For my daughter and her friends, things are different. In all the play dates she’s had, I can’t ever remember her saying “Hey – let’s go outside and throw the ball around.” I play catch with her every once in awhile. It’s always fun but, until recently, it wasn’t something she’d ask for a lot. At her first softball practice this past spring, one of Lucy’s friends, a complete novice, was looking around for something and asked herself and her teammates “Where’s my mitt….glove…thingy?” The girls practiced conscientiously but their attitude about the games was much less intense than I remember from my childhood. At one point I wondered, “When does the coach teach them to heap abuse on the opposing team?” It never happened. Imagine that!
At Lucy’s first Fall Ball game, the differences in experience and skills between her and her teammates was glaringly obvious. She came up to bat 4 times and never even came close to making contact with the ball. The ball never came her way while she was in the field, which is good news for everyone (except the opposing batters). As a parent, it was hard to watch. She was totally out-gunned and I was nervous that she was going to be ridiculed, hurt, or both.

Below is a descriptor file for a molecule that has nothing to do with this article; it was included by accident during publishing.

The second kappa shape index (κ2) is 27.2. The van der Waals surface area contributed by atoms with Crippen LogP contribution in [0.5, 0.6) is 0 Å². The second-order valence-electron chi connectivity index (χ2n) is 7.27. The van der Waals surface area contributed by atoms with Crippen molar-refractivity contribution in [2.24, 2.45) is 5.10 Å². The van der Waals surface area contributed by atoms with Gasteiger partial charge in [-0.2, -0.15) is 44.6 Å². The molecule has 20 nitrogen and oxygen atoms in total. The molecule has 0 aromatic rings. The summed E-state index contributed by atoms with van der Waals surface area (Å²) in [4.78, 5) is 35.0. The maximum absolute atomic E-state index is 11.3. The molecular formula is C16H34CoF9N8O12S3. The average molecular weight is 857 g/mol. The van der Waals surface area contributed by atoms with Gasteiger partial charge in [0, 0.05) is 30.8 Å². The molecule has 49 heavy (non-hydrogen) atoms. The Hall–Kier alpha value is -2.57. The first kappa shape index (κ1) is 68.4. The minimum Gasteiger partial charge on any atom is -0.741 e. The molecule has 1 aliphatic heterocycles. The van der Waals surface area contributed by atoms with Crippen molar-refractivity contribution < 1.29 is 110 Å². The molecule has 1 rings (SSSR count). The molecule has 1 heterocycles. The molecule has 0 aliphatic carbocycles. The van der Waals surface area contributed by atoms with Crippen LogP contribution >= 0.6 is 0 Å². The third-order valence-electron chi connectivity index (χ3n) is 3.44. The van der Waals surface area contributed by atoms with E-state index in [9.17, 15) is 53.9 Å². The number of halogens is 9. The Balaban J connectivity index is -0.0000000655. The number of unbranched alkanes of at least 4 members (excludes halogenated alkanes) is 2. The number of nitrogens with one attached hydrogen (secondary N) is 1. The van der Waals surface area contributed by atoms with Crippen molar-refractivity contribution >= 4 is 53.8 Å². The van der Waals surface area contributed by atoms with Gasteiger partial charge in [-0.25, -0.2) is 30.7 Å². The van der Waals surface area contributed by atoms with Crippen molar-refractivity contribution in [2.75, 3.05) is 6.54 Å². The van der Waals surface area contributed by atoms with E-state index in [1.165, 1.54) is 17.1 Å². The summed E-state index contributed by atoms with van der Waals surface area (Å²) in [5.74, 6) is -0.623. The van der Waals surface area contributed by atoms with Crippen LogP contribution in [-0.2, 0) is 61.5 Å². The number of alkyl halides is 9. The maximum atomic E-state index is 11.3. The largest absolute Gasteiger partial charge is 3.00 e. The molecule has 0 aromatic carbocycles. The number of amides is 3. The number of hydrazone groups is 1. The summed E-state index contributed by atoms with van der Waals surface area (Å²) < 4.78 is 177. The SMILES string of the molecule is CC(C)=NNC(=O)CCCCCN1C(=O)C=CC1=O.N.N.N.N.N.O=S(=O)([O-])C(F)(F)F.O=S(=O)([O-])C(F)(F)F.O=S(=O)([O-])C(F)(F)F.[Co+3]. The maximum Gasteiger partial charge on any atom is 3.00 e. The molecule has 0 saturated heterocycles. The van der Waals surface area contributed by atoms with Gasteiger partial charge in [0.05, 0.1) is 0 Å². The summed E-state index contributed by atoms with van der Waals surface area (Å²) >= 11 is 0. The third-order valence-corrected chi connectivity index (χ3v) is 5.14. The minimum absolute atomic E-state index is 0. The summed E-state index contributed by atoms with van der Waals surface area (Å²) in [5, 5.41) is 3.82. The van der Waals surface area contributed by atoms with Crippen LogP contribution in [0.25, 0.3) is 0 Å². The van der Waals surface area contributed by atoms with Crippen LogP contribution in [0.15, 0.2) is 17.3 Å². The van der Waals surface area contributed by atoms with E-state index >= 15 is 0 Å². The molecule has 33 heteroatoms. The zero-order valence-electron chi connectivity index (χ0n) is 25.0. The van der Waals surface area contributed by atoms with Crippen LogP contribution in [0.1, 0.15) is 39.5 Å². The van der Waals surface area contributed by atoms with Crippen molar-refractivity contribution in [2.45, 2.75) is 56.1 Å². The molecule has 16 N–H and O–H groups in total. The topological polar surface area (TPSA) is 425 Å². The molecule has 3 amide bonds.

After the game, I asked her what she noticed about her skills in comparison to her teammates’. I was trying to be diplomatic but her answer (“Oh…you mean how I’m the worst on the team?”) suggested that I didn’t really need to beat around the bush very much. I told her that if she wanted to stay with Fall Ball, I’d be willing to get up early with her a couple times each week to practice. She readily agreed. Initially, I thought this would a once a week or twice a week thing. In fact, we’ve gotten up early to practice almost every day since then.